Thursday, 31 May 2018
Once again I had the pleasure of visiting Estonia this year. My sister and her family were visiting from Australia and naturally she wanted to include a trip to our ancestral homeland. We spent a wonderful week in Estonia, dividing our time between Tallinn and Tartu. We had fantastic weather each and every day of our stay - beautiful blue sky and not a drop of rain. We couldn't have wished for more.
Although we visited many of our favourite old spots, I did manage to do a few new things including a tour of the new Carved Stone Museum in Tallinn and National Museum in Tartu. The two hour train journey from Tallinn to Tartu was very comfortable. Visiting Nõo was of particular importance to us as our family used to live at Luke Manor and were born inside the steward's house. It was from Luke that my family made the move to Tallinn during the mid 1800s with many of them pursuing careers as pharmacists.
Here are some photo highlights of my trip.
The Estonian Parliament building and Pikk Hermann Tower.
City wall near the Danish King's Garden.
The new Carved Stone Museum
Located within the Bastion Passages Tallinn.
Europe's oldest pharmacy - The Raeapteek.
A new touch screen computer reveals old Raeapteek documents.
My great-great-grandfather Alexander Lesthal worked as a pharmacist
at the Raeapteek from 1862 - 1865.
Tartu Town Hall.
The University of Tartu.
No trip to Tartu is complete without a meal at the Gunpowder Cellar.
I'm really looking forward to seeing the restoration of the steward's house.
The beauty and tranquility of Luke Manor Park.
The new location of the Estonian National Museum.
Tagurpidi Maja. The Upside Down House Museum is located
across the road from the Estonian National Museum.
And like always, I returned home with a suticase full of Estonian goodies. This time I bought a dozen loaves of delicious rye bread, some new books, commemorative stamps, smoked almonds and Kalev chocolates!
Monday, 21 May 2018
Estonians are proud of their parish colours. They are deeply engrained in our roots, history and culture. Parish colours not only appear in our national costume but are often used in day-to-day items around the home. As part of EV100 celebrations this summer, Estonians are encourage to embrace their parish colours, pick up a paintbrush and get creative! It would be such a joy to see the finished product!
Our ancestors have valued the colours of their parishes and captured them in the skirts of their folk costumes. The arrangement of the stripes is not by chance and the colours also have their own meaning. Much red has been used, which was considered to have magical qualities, healing properties and the ability to ward off evil.
Various colours were obtained from forest plants and flowers, which people of old used to know and distinguish well. Parochial skirts were never similar to others and maintained their specific regional quality. This is also the case with our people, who may not always know their exact parochial origins, but are nevertheless connected to their roots and parentage. Parish colours thereby tell us about our history, origins, beliefs and the influence of local nature, all of which is beautifully recorded in the colours of Estonian folk costume skirts.
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Sunday, 20 May 2018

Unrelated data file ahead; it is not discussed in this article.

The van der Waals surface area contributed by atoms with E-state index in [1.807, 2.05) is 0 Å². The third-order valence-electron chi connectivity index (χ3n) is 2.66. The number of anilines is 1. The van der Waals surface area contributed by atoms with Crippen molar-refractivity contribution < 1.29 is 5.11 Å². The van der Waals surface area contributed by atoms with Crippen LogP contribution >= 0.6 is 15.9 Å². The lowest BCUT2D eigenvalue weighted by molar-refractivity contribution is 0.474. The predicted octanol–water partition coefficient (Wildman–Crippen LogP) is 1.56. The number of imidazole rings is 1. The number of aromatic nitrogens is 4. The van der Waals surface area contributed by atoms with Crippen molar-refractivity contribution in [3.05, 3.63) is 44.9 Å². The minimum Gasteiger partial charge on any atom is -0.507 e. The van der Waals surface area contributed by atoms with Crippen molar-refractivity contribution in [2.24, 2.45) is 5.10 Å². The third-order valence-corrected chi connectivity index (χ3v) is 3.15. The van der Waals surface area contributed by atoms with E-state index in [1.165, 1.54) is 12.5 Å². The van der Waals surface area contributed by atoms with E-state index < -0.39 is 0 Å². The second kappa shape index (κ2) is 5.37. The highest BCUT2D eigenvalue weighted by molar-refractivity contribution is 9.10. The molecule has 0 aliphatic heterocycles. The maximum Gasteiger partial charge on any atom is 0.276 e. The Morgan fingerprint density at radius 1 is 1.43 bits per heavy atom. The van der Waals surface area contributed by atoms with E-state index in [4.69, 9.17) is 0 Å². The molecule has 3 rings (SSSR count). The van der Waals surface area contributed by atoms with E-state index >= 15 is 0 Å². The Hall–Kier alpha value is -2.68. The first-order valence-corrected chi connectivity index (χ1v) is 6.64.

Tallinn, known for its digital government and successful tech startups, is often referred to as Europe's innovation capital. Now celebrating five years of free public transport for its citizens, the government is planning to make Estonia the first free public transport nation. Allan Alaküla, head of Tallinn European Union Office, shares some valuable insights for other cities.
Estonia to Become the World's First Free Public Transport Nation
Monday, 14 May 2018
Tuesday, 8 May 2018
A new funding initiative has commenced on the Estonian crowdfunding website Hooandja to help raise money to restore the Steward's House at Luke Manor. For years, the local community has been trying to stop the disintegration of the building and in 2011 a new roof was installed. Since then some essential repairs have taken place but more time and money is required to complete the project. The local government recently approved a grant to help restore the steward's house but more money will be needed. Maybe you can help!
The fundraising campaign runs until the 17th June 2018 and you can choose how much you wish to donate. You can pledge 5€, 10€, 15€, 25€, 50€, 100€, 300€, 500€, or 1000€. There are also gifts on offer to thank you for your generosity.
Once complete the building will be used as a function centre to host events and exhibitions.
The Steward's House
Beautiful views await!
Work has commenced on the floor.
Saturday, 5 May 2018
Thursday, 3 May 2018
One thing I like about social media is being connected with the many Estonian communities throughout the world and viewing their experiences. It has been great to see all the wonderful events and celebrations which have taken place to mark the 100th birthday of the Republic of Estonia. Here are some of the photographs that I have enjoyed the most.
Beauty seen from above.
7000 people knitted a 100 metre carpet using national patterns.
Nice and creative!
One Estonian company planted an Estonian map! How nice is that?
I will definitely try this during my next trip to Estonia!
Whoever designed the packaging of this chocolate bar did a fantastic job!
I love it!
Stenbock House lit up in blue, black and white.
Manneken Pis in Brussels.
Celebrating parish colours.
I need to do more folk art projects myself.
The giant Estonian flag knitted by Valtrik Pihl.
It measures 10 m x 16 m and took 3000 hours to make.
Wednesday, 2 May 2018
It’s amazing how much one Dutchman can do for a country considering the knew little about Estonia just few years ago. Thank you Peter for your commitment, passion and brightEST ideas.